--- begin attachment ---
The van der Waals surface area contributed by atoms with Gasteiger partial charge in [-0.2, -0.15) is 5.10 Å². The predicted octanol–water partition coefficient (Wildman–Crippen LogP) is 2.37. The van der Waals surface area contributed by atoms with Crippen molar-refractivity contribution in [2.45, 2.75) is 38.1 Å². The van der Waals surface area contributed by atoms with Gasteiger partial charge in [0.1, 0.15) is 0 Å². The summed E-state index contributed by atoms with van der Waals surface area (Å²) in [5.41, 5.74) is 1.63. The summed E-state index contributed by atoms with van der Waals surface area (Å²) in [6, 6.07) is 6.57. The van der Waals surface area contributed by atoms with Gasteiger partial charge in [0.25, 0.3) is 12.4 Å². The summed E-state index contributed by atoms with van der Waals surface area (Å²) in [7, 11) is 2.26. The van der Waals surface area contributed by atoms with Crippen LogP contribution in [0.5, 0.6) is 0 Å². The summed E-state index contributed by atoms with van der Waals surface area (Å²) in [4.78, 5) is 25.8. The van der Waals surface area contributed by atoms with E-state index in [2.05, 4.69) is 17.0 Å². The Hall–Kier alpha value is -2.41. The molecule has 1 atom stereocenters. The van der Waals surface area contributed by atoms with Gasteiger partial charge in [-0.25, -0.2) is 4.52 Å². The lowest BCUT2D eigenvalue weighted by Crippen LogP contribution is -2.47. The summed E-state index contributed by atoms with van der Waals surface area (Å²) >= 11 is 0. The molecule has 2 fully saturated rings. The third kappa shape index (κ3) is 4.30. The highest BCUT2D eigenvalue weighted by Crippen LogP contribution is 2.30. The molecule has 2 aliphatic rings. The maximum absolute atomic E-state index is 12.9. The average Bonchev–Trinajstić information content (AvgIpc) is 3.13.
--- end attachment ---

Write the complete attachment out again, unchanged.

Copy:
The van der Waals surface area contributed by atoms with Gasteiger partial charge in [-0.2, -0.15) is 5.10 Å². The predicted octanol–water partition coefficient (Wildman–Crippen LogP) is 2.37. The van der Waals surface area contributed by atoms with Crippen molar-refractivity contribution in [2.45, 2.75) is 38.1 Å². The van der Waals surface area contributed by atoms with Gasteiger partial charge in [0.1, 0.15) is 0 Å². The summed E-state index contributed by atoms with van der Waals surface area (Å²) in [5.41, 5.74) is 1.63. The summed E-state index contributed by atoms with van der Waals surface area (Å²) in [6, 6.07) is 6.57. The van der Waals surface area contributed by atoms with Gasteiger partial charge in [0.25, 0.3) is 12.4 Å². The summed E-state index contributed by atoms with van der Waals surface area (Å²) in [7, 11) is 2.26. The van der Waals surface area contributed by atoms with Crippen LogP contribution in [0.5, 0.6) is 0 Å². The summed E-state index contributed by atoms with van der Waals surface area (Å²) in [4.78, 5) is 25.8. The van der Waals surface area contributed by atoms with E-state index in [2.05, 4.69) is 17.0 Å². The Hall–Kier alpha value is -2.41. The molecule has 1 atom stereocenters. The van der Waals surface area contributed by atoms with Gasteiger partial charge in [-0.25, -0.2) is 4.52 Å². The lowest BCUT2D eigenvalue weighted by Crippen LogP contribution is -2.47. The summed E-state index contributed by atoms with van der Waals surface area (Å²) >= 11 is 0. The molecule has 2 fully saturated rings. The third kappa shape index (κ3) is 4.30. The highest BCUT2D eigenvalue weighted by Crippen LogP contribution is 2.30. The molecule has 2 aliphatic rings. The maximum absolute atomic E-state index is 12.9. The average Bonchev–Trinajstić information content (AvgIpc) is 3.13.